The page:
• Drain your pool water over grass.  This will help some of the water infiltrate into the soil.  

Pool filterNow let’s talk backwash, as in that water produced when you backwash your filters.  This water should not be drained into the storm drainage system.  Backwash water has a heavy concentration of chlorine and other pool chemicals.  It also contains sediment and small debris that had been lodged in the filter.  Run filter water through the grass to a landscaping area.  If need be, create an infiltration pit so backwash is absorbed into the ground. 

With a little bit of time and planning, you can maintain your pool in an environmentally, legal manner.  Enjoy your summer, and enjoy that pool!

Posted in: Outdoor tips, Waterways

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Algae: Let’s Get Rid of the Scum

Posted on July 12, 2017 by | Comments Off

pond_algaePond Scum. Green Slime. Mosquito-Breeding Muck. 

Nobody likes a pond covered with algae. Algae can be beneficial, but that all-encompassing, gooey mess is too much. That pond scum is a smothering blanket that blocks light and kills plants and fish. Why do some ponds turn into scum pits, while others have minimal algae growth? As a pond owner or someone living near a pond, what can you do to prevent it?

Algae grows in stagnantwaters. It loves direct sunlight and nutrients. You can discourage algae growth by adding oxygen to your pond and reducing exposure to the phosphates and nitrogen found in fertilizers. Here are some steps you can take:

  • Aerate! Bubbling aerators and fountains keep the water moving and add oxygen to ponds. Higher oxygen levels reduce algae growth.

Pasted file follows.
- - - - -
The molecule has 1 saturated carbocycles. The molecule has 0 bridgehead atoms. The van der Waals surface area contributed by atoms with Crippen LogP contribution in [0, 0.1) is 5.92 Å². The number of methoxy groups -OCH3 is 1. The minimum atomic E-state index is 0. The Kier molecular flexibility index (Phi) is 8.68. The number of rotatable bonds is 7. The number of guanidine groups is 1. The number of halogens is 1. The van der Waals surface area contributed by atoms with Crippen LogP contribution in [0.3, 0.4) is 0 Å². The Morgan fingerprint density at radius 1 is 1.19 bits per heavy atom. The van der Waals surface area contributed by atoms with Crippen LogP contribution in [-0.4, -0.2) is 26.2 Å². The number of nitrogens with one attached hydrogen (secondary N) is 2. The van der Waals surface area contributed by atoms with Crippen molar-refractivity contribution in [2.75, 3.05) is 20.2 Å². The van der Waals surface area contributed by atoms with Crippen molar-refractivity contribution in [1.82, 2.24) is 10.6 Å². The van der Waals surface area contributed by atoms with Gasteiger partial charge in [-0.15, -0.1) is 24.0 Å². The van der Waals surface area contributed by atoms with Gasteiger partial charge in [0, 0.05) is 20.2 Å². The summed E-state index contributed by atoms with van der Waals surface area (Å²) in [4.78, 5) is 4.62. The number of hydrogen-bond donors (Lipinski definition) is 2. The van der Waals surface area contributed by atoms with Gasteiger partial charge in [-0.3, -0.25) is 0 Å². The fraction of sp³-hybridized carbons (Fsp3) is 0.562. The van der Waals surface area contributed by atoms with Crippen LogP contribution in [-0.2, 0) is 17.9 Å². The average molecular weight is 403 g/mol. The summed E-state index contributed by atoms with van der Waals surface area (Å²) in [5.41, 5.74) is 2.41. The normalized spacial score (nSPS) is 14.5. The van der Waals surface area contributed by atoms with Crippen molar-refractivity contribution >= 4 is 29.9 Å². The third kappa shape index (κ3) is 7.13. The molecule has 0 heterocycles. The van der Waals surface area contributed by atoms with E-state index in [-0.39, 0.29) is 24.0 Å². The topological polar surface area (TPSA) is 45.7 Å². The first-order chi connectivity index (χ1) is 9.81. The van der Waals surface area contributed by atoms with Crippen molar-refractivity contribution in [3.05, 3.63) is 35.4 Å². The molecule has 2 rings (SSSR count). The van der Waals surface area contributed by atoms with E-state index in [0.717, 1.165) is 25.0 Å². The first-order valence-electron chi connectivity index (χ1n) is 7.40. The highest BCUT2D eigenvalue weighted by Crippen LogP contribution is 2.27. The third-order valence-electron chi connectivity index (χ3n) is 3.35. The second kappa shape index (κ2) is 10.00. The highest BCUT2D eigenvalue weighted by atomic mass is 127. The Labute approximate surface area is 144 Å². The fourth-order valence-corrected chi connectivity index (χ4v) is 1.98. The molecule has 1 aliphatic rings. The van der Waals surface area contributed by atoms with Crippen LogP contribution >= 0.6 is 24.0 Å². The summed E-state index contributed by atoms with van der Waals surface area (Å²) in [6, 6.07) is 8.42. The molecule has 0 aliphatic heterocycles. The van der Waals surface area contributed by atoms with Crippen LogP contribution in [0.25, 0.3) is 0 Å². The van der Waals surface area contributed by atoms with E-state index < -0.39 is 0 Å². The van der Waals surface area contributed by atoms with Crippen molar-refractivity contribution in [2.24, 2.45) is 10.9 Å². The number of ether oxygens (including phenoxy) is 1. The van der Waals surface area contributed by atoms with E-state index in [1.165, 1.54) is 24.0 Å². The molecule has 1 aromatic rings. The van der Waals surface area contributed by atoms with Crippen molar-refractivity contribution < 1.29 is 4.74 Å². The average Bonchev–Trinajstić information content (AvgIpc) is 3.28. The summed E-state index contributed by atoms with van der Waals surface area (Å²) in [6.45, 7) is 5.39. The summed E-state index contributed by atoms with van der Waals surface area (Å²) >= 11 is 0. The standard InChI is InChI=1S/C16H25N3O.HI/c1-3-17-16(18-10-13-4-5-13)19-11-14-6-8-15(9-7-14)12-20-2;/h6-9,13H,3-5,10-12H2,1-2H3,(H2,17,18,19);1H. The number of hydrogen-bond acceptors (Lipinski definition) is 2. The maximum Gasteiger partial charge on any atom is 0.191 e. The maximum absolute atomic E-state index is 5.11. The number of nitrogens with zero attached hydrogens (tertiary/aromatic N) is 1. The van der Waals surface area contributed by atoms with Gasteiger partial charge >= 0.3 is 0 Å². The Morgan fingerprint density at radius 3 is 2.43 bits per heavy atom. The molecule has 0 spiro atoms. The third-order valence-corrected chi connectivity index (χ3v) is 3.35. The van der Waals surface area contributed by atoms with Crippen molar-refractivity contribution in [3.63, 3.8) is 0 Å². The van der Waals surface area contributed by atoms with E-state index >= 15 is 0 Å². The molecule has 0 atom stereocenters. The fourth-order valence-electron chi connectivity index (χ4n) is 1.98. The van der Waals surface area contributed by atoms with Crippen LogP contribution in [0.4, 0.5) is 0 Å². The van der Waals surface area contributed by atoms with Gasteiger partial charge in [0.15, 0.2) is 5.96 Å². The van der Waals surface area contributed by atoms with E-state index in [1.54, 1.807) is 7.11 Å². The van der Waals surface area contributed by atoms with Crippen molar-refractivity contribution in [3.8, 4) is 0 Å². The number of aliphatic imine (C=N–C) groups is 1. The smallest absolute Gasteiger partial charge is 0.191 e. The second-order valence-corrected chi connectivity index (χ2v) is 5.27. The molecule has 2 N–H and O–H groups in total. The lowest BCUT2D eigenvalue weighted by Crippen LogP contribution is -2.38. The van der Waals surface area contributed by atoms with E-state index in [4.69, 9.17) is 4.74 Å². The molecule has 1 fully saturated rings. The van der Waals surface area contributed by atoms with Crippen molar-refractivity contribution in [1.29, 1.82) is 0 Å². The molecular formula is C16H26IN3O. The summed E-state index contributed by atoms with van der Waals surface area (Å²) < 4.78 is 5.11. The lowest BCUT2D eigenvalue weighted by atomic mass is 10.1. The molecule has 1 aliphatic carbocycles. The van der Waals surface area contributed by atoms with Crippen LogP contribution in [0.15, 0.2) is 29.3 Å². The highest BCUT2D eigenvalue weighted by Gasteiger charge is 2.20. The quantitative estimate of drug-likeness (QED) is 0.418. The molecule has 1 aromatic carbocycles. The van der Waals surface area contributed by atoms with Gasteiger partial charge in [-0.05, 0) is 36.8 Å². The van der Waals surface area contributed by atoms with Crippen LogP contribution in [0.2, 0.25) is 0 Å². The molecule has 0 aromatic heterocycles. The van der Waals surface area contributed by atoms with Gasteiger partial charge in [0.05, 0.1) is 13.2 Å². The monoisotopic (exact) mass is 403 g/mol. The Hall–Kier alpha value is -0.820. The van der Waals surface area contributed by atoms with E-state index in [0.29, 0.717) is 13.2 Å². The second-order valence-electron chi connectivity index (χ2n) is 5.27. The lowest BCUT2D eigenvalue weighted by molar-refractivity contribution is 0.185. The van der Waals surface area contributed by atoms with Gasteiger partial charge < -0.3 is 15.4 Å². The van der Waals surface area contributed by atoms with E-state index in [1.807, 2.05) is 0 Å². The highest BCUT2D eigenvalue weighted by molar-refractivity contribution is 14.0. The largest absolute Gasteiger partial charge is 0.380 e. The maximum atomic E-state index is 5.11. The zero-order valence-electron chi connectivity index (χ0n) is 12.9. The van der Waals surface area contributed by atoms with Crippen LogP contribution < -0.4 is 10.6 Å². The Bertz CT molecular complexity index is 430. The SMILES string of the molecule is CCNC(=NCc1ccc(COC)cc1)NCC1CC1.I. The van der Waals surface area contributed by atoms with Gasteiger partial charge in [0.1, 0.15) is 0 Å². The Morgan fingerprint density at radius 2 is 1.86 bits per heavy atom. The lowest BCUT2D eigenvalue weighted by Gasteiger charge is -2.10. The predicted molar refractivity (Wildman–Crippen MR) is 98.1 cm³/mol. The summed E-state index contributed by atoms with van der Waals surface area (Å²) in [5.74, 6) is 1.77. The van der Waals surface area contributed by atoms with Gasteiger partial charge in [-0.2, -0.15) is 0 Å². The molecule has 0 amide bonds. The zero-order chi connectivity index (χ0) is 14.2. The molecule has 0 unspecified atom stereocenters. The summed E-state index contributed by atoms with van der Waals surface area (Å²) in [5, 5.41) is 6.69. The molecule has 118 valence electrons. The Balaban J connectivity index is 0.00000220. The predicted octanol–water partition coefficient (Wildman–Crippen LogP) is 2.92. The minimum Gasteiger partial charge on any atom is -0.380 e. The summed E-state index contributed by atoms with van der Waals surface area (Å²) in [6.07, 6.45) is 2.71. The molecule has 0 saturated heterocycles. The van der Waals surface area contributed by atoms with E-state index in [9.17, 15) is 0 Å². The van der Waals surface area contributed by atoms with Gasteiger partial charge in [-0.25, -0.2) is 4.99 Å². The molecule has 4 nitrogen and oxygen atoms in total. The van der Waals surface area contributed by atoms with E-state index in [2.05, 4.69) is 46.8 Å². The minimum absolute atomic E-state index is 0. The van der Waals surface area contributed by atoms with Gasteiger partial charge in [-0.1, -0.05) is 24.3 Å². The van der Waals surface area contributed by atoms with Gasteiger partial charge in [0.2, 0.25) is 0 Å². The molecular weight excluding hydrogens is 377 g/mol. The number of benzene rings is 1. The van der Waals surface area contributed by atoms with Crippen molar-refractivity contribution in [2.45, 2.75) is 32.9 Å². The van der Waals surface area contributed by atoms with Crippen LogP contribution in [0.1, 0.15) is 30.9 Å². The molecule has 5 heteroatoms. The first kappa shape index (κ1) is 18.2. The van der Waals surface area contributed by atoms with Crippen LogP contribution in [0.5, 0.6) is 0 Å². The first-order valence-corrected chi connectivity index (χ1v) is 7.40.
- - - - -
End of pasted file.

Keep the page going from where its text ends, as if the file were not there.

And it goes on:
• Add plants! Plants add oxygen. They also use some of those nutrients that contribute to excessive algae growth. Pond plants can improve a pond’s aesthetics while keeping the water clear. Your best sources of information on plants are local nurseries and garden centers that specialize in ponds and wetlands plantings. Be aware that ponds located near tidal water may contain salt or brackish water. If that is the case, opt for salt-tolerant species.
  • Treat if you must, but use an environmentally friendly algaecide. Do not grab the stuff you would use in a swimming pool. Use only the amount recommended.

Now for the really important step: Reduce the fertilizer! If you use too much, you are fertilizing the algae. If you feed it, scum will grow. Use a nutrient management plan. That means that you should have your soil tested before using fertilizer. That way you can limit fertilizer use to what your soil needs. Extra fertilizer is not absorbed by your plants…it runs downstream. Also, avoid fertilizing near a drainage system and watch the weather! You don’t want to fertilize just before a rain storm.

Following these steps will keep your fertilizer and your landscaping dollars from washing away. In addition to the money-saving benefits, reducing algae makes ponds look better. It also helps the environment. 

Posted in: Lawn and landscape, Outdoor tips, Waterways

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Meat Water: Not A Thing

Posted on June 28, 2017 by | Comments Off

There comes a time in every educator’s life when you question if you are really making a difference. Am I reaching people? Am I molding the next generation of world changers? Will they remember any of this? 

I’ve been a Community Educator with HRSD for about 5 years and I love what I do. I get to teach people how HRSD cleans dirty water and why clean water is important, create interactive activities to bring to schools, and blog about my experiences right here on “Let’s Talk Green.” At this point, most of my friends and family know what not to flush because it’s one of my favorite soap boxes to stand on. Encouraging civic engagement is my jam. I even convinced my brother to stop hurling his used turkey fryer oil over the fence. Community Educator win.